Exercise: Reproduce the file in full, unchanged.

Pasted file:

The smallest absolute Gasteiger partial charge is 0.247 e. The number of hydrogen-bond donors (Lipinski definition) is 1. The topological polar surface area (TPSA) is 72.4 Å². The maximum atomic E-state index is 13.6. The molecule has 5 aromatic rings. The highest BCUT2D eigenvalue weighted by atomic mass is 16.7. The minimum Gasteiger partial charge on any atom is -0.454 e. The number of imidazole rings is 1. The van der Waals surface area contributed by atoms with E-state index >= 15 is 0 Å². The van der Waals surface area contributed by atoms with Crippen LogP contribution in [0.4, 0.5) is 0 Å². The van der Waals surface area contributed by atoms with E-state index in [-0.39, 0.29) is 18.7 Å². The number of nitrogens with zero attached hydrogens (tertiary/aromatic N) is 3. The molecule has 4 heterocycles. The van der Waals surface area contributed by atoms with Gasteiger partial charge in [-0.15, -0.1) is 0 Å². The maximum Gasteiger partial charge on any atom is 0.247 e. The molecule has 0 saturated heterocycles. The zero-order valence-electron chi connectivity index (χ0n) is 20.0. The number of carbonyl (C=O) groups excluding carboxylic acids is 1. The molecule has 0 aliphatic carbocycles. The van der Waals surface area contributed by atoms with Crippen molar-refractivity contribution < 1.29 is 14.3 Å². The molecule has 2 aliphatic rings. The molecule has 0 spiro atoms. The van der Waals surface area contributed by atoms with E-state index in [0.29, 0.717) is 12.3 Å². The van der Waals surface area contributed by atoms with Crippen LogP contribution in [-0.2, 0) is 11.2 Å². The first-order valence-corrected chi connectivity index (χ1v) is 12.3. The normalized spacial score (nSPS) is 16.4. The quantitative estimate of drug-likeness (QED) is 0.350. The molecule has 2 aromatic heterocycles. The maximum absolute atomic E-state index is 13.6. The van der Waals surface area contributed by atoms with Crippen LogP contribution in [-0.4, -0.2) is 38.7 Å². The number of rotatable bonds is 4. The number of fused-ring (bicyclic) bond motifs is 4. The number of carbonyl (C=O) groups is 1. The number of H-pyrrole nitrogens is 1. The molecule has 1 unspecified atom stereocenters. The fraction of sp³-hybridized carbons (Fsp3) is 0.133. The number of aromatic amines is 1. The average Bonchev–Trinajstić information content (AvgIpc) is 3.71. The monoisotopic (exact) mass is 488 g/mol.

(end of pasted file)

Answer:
The smallest absolute Gasteiger partial charge is 0.247 e. The number of hydrogen-bond donors (Lipinski definition) is 1. The topological polar surface area (TPSA) is 72.4 Å². The maximum atomic E-state index is 13.6. The molecule has 5 aromatic rings. The highest BCUT2D eigenvalue weighted by atomic mass is 16.7. The minimum Gasteiger partial charge on any atom is -0.454 e. The number of imidazole rings is 1. The van der Waals surface area contributed by atoms with E-state index >= 15 is 0 Å². The van der Waals surface area contributed by atoms with Crippen LogP contribution in [0.4, 0.5) is 0 Å². The van der Waals surface area contributed by atoms with E-state index in [-0.39, 0.29) is 18.7 Å². The number of nitrogens with zero attached hydrogens (tertiary/aromatic N) is 3. The molecule has 4 heterocycles. The van der Waals surface area contributed by atoms with Gasteiger partial charge in [-0.15, -0.1) is 0 Å². The maximum Gasteiger partial charge on any atom is 0.247 e. The molecule has 0 saturated heterocycles. The zero-order valence-electron chi connectivity index (χ0n) is 20.0. The number of carbonyl (C=O) groups excluding carboxylic acids is 1. The molecule has 0 aliphatic carbocycles. The van der Waals surface area contributed by atoms with Crippen molar-refractivity contribution < 1.29 is 14.3 Å². The molecule has 2 aliphatic rings. The molecule has 0 spiro atoms. The van der Waals surface area contributed by atoms with E-state index in [0.29, 0.717) is 12.3 Å². The van der Waals surface area contributed by atoms with Crippen LogP contribution in [-0.2, 0) is 11.2 Å². The first-order valence-corrected chi connectivity index (χ1v) is 12.3. The normalized spacial score (nSPS) is 16.4. The quantitative estimate of drug-likeness (QED) is 0.350. The molecule has 2 aromatic heterocycles. The maximum absolute atomic E-state index is 13.6. The van der Waals surface area contributed by atoms with Crippen LogP contribution in [-0.4, -0.2) is 38.7 Å². The number of rotatable bonds is 4. The number of fused-ring (bicyclic) bond motifs is 4. The number of carbonyl (C=O) groups is 1. The number of H-pyrrole nitrogens is 1. The molecule has 1 unspecified atom stereocenters. The fraction of sp³-hybridized carbons (Fsp3) is 0.133. The number of aromatic amines is 1. The average Bonchev–Trinajstić information content (AvgIpc) is 3.71. The monoisotopic (exact) mass is 488 g/mol.